By 1952 David had returned to England, once again wondering what he should do with his life. One curious business venture involved selling novelties, music boxes and fancy goods to the shops at seaside resorts. I le would hire a hotel room and invite the local traders along to a coffee morning where they could see his wares and be treated to an unexpected demonstration of magic and mind reading using the musical tankards he had for sale. For a brief time he even persuaded fellow magician Alex Elmsley to act as one of his salesmen. The venture w as only moderately successful and really held no interest for either of them.

In London he heard that auditions were being held for entertainers at a cocktail bar called The Hollywood. He donned a white dinner jacket, the only formal wear lie had at the time, and went along. He performed a cigarette manipulation routine and some mentalism but it didn't really register with the audience, the bar was too noisv for magic acts. One man who was impressed was cocktail pianist Vic Evans, later part of a double act called Harriott and

Coca Cola in the newspaper.

Evans. I le cold David that the famous Stork Club, noted for its celebrity guests, held auditions at midnight and that if he rushed over he might just make them.

I le arrived just in time and was added to the list of twelve acts, making him the thirteenth scheduled to perform that night. This time he got a better reception and the owner, a notorious comedian called AI Burnett said, "Wonderful. I can use you. You start Monday." David pointed out that they hadn't even discussed his remuneration. "Fine." said AI, "Mow much do you want?"

David had been earning £15 a week plus commission as a textiles salesman, only, of course, there was never any commission because he seldom sold anything. I le calculated that he would be very happy on £1<S a week and so that was the figure he asked for. AI laughed and said. "Tell you what I'll do. I'll pay you £10 a week and you start Monday." AI knew his business and the amount was set in stone. David said okay and looked forward to a new career.

I lis first week went well and at 4 o'clock in the morning, after his Saturday show, he went to Al's offices to collect his money. AI always kept the acts waiting so the cashier advised him to knock on the door and just go in. He saw AI behind his desk, surrounded by papers. I le knew what David wanted and immediately produced a cheque. It was for £8 17s 6d, somewhat short of the figure they had agreed. "But you said £10." said David. "Yes," agreed AI, "But you used a ('oca Cola every night in your act. You know we charge 1 s 9d for those, well we've only charged you Is 3d." He ignored that fact that the actual cost of a Coke in those days was only four or five pence. The cola was for the Drinks in New spaper routine. Other deductions had been made for two or three coffees that David had at the bar. As a magician he was earning almost half of what he made as a salesman.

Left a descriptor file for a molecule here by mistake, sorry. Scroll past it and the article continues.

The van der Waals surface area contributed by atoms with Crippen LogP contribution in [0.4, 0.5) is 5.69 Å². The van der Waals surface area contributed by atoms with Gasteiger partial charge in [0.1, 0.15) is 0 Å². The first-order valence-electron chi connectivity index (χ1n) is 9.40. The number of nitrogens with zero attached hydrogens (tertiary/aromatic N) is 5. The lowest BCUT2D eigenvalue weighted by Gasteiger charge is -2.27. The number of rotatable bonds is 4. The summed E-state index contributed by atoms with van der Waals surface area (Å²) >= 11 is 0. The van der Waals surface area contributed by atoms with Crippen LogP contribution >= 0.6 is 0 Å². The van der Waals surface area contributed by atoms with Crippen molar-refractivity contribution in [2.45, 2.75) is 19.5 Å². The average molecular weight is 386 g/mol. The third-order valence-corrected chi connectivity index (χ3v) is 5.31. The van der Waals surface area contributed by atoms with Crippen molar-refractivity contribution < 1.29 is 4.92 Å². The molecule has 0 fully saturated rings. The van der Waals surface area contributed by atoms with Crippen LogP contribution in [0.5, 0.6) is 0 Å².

One day he was performing a couple of tricks in the late night restaurant The Celebrite near Bond Street. A favourite effect of his was Percy Abbott's Squash, in which a full glass of whisky is vanished, and he created quite a stir w ith it among the customers, reproducing it from someone's pocket. The owner came over and asked if David would give a show. He asked his name and then went onto the floor and made an announcement. "We've just discovered a young man sitting at the bar doing some amazing things and he's willing to show us something. So please give him a big hand..." Then his mind went blank as he tried to recall the name. Suddenly he announced, "...Douglas Bugless," and that was Davids introduction.

The seemingly impromptu performance at the bar had been part of a master plot. David had hoped he would be invited to perform for the audience and had prepared a stunt carefully. I Ic said, "Ladies and gentlemen, what I am going to show you w ill seem so impossible that you'll say later I must have used a confederate. So I w ant someone to go out of the Club into the street and find a volunteer to help me."

It was a very late night and two of the audience left and dragged back the first person they saw, a bleary eyed cab driver complete with long coat, badge and flat cap. David handed him a newspaper and asked him to choose a page and stick a pin in it. I le then read out the word nearest to the pin. To cut a long story short, that's the word David had predicted. The fact that David had arranged for the cab driver to be outside helped make the routine into a miracle. As you can imagine it went down very well indeed. The owner asked him how much it would cost to have him work there every night. David said £40 a week.

"And you'd do that every night?"

"No, no, I have other things."

"Well, I'll take a chance on you."

But it wasn't long before the owner, who had made some enquiries, came up to David and said, "You conned me a little bit. didn't your"

"What do you mean?"

"Well I heard you worked at the Stork Club for only £10 a week."

"I beg your pardon." said David, "1 did not get £10. I only got £8 17s 6d!"